Dating military soldiers

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Of limited detail by themselves, tracing a soldier’s career through the muster lists should lead you to a discharge date and would therefore allow you to find a record of discharge – likely to be the most detailed record available if the soldier did not receive an army pension.

Step 3: Search for a record of discharge (see section 7) Most soldiers were not discharged to pension and for those that weren’t the number and detail of surviving records is likely to be reduced.

Both in-pensioners and out-pensioners are often referred to simply as pensioners, or sometimes Chelsea pensioners.

To be eligible for admission as an in-pensioner a man had to be a life pensioner of the army (that is, in receipt of a service or disability pension), aged 55 or more (unless in receipt of a disability pension) and free from the responsibility of supporting a wife or children.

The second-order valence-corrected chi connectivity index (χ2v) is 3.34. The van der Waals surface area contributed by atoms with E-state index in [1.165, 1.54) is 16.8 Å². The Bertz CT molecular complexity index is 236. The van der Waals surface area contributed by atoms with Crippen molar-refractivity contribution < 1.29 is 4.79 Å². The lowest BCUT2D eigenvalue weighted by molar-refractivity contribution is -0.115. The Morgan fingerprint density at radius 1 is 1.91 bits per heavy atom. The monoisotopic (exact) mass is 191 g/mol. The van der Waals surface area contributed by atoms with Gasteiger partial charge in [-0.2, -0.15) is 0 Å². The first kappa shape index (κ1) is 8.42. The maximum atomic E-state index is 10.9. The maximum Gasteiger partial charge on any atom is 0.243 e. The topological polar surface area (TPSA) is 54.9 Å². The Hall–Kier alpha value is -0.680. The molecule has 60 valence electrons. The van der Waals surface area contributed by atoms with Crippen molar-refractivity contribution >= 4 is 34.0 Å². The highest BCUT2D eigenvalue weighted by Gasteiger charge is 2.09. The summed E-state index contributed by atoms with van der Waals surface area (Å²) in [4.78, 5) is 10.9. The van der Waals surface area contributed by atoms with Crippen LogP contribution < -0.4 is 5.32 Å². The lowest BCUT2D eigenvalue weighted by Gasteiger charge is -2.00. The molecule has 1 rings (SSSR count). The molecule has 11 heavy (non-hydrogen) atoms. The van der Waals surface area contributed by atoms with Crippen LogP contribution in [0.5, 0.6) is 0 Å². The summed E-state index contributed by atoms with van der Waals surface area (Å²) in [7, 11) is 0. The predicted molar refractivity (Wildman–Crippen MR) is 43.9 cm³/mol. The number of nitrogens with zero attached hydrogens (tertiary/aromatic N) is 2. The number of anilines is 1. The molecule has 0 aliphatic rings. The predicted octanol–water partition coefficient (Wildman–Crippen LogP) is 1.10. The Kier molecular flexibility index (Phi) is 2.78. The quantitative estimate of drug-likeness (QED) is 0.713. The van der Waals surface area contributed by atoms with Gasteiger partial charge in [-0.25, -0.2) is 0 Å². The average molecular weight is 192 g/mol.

There are various ways to approach this research but the following steps provide a logical order to follow (assuming the soldier did not die in service): Step 1: Search for a pension record (see sections 4 and 5) Step 2: Search for the soldier in muster rolls and pay lists (see section 6) In the absence of a pension record and without a known date of discharge the best place to start a search is in the muster rolls and pay lists.

You will need to know either where in the world he served at any point during his service or at least one of the regiments he served with to make a start.

Most, however, were out-pensioners, receiving a pension administered by the hospitals but not actually residing in them.

More records of disability pensions are available in series PIN 71 but these records are not available online – see section 4 for more details.

Download, free of charge, digital microfilm copies of admission books from Royal Hospital Chelsea for pensions awarded to soldiers for length of service 1823-1913 (WO 117).

The advice here applies to records of non-commissioned officer ranks, which include: The Ministry of Defence website gives more detail on British Army ranks.

For records of commissioned officers see our British Army officers up to 1913 guide.

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